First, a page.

The plan is to complete a project - start to finish.
Starting with the animal.
Shearing day was yesterday. I started out with meeting the alpaca a couple of months ago. His name is "Raffle Tickets" and he's two years old. He's also never been sheared so he has a lot of baby hair left and some of the fleece is about a foot long.
The "VM" (vegetable matter) that sticks to him is because of the baby hair that is much finer than the adult hair.
I was able to spend a few minutes combing him before shearing to remove a lot of it - there's still a lot to go!
I don't have a good "pre" photo, but here's what I have:.
Here's the process: The shearer has a table that tilts both ways. Starting with the table top "up and down", lead the animal to the table with his (or her - but I'll use "his" because Raffle Tickets is a male) body parallel to the table top. There's a wide belt that goes around his belly and 4 straps that attach to his feet. Mostly we could get two of the foot straps on while the animal was on the ground. You flip the table so it's flat and get the other foot straps on, stretching the beast's legs to either end of the table. They leave the halter on and as long as the animal's head is immobilized, they don't fight and mostly lay very still. If they think they can move their head, they try to get up. I was the "head holder" for about 8 shearings.
Once the animal is on the table, the shearer goes to work (the whole table thing sounds like torture, but I've seen sheep being sheared that are not immobilized and it seems much worse because they fight and get nicked with the clippers - they are more likely to get hurt.)
The ranch where I was sorts the fleece into 3 bags (Firsts, seconds, and trash) - based on the consistency of the fleece. The "first" clipping is from the back and sides - if the animal is a "good" animal, up the neck and sometimes the back legs). The "second" is the legs and belly. The "trash" is the shorter stuff from the rest of the neck, legs, etc - whatever didn't get caught in the first two runs). EVEN THE TRASH IS GOOD. Our last trip to the ranch, several bags of trash was donated to our classroom - we're using it to learn to spin and we're doing a lot of needle felting with it. But it's not consistent enough to market.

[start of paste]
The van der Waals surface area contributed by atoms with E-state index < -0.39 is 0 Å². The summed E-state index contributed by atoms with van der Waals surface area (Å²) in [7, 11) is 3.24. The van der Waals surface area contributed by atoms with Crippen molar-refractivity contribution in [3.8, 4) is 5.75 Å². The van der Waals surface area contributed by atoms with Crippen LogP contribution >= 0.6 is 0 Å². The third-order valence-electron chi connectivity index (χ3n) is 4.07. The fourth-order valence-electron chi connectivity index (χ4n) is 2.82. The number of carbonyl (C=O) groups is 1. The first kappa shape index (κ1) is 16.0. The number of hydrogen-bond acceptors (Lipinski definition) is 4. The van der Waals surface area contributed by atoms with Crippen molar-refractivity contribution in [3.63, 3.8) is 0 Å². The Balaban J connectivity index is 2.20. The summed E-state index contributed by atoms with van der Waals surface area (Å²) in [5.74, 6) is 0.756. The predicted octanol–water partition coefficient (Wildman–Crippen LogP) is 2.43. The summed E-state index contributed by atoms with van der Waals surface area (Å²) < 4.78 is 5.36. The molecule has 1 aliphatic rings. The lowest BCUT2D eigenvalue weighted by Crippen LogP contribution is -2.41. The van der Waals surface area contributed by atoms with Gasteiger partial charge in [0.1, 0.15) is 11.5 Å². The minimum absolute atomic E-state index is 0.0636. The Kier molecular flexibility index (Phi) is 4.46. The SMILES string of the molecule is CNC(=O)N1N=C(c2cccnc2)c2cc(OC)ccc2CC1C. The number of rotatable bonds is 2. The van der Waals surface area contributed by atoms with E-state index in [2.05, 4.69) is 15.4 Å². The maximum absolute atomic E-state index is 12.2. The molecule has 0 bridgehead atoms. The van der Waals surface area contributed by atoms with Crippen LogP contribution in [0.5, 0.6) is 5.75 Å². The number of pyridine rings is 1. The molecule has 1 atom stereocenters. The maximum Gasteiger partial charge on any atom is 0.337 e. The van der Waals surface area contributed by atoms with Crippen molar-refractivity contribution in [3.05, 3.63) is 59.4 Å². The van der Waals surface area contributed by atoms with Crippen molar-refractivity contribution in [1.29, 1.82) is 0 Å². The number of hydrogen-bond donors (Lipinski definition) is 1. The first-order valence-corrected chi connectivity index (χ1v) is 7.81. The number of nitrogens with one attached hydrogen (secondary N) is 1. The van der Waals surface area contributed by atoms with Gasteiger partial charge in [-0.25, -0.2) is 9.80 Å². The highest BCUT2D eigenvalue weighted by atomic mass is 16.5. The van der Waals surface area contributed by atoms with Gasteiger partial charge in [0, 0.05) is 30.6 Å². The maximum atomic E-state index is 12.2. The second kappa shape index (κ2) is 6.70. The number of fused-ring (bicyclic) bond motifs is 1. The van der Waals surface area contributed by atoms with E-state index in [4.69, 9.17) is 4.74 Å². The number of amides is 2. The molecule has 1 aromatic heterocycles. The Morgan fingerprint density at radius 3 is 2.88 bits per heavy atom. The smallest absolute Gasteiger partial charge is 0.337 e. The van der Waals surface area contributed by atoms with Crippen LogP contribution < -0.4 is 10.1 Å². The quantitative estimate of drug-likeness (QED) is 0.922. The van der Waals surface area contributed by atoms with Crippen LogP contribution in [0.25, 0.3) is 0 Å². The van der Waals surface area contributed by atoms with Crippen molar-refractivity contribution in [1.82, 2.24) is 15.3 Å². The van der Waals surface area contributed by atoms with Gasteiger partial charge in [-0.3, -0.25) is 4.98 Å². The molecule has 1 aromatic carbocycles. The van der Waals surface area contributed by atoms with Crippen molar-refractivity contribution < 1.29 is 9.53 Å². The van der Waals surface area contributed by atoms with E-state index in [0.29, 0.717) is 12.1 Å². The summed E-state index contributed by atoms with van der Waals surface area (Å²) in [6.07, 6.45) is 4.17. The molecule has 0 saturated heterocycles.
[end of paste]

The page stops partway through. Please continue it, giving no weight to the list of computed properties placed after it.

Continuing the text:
I was a good "head holder".
In order to shear the neck and head, you have to take their harness off and hold them by their ears and pick up their heads (it's important to hold their ears up and out of the way so they don't get nicked with the clippers) Then you "throw the head" to a person on the other side of the table; as the head comes up, so does the body and you just sort of flip them over...it's a lot smoother than it sounds.
As the shearer gets the other side of the animal, the "head holder" puts the harness back on.
As all of this is going on, the animal also has his "top knot" clipped with scissors, gets any shots from the vet and gets his teeth and hooves checked (and trimmed if needed).
When all this is done, his feet are let loose and the belt is loosely wrapped around him again (just for steering now) and the table is tilted in the other direction. He gently slides off the table and lands on his feet - all done!
I've started a blogger blog for this project...it's going to be quite a deal! I got 8.4 pounds of fleece so now I start the process of washing, cleaning (VM), combing, carding, spinning and knitting (or weaving)